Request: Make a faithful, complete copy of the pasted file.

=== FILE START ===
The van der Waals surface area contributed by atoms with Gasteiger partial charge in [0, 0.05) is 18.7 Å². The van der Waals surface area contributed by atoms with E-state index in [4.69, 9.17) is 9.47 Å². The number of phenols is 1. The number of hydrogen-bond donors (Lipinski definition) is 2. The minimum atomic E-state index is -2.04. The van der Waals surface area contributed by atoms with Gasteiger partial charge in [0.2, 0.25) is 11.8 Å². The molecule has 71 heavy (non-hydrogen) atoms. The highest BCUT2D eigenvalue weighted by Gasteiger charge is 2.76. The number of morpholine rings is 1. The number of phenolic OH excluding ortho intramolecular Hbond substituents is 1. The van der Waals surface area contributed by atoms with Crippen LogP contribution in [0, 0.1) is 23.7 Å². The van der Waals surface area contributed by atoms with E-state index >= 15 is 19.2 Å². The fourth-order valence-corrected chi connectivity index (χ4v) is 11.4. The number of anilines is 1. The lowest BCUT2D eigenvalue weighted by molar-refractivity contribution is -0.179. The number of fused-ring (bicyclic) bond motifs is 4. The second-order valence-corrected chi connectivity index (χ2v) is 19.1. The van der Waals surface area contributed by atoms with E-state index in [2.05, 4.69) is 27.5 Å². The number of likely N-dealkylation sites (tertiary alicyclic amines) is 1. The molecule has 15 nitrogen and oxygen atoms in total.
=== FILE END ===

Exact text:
The van der Waals surface area contributed by atoms with Gasteiger partial charge in [0, 0.05) is 18.7 Å². The van der Waals surface area contributed by atoms with E-state index in [4.69, 9.17) is 9.47 Å². The number of phenols is 1. The number of hydrogen-bond donors (Lipinski definition) is 2. The minimum atomic E-state index is -2.04. The van der Waals surface area contributed by atoms with Gasteiger partial charge in [0.2, 0.25) is 11.8 Å². The molecule has 71 heavy (non-hydrogen) atoms. The highest BCUT2D eigenvalue weighted by Gasteiger charge is 2.76. The number of morpholine rings is 1. The number of phenolic OH excluding ortho intramolecular Hbond substituents is 1. The van der Waals surface area contributed by atoms with Crippen LogP contribution in [0, 0.1) is 23.7 Å². The van der Waals surface area contributed by atoms with E-state index >= 15 is 19.2 Å². The fourth-order valence-corrected chi connectivity index (χ4v) is 11.4. The number of anilines is 1. The lowest BCUT2D eigenvalue weighted by molar-refractivity contribution is -0.179. The number of fused-ring (bicyclic) bond motifs is 4. The second-order valence-corrected chi connectivity index (χ2v) is 19.1. The van der Waals surface area contributed by atoms with E-state index in [2.05, 4.69) is 27.5 Å². The number of likely N-dealkylation sites (tertiary alicyclic amines) is 1. The molecule has 15 nitrogen and oxygen atoms in total.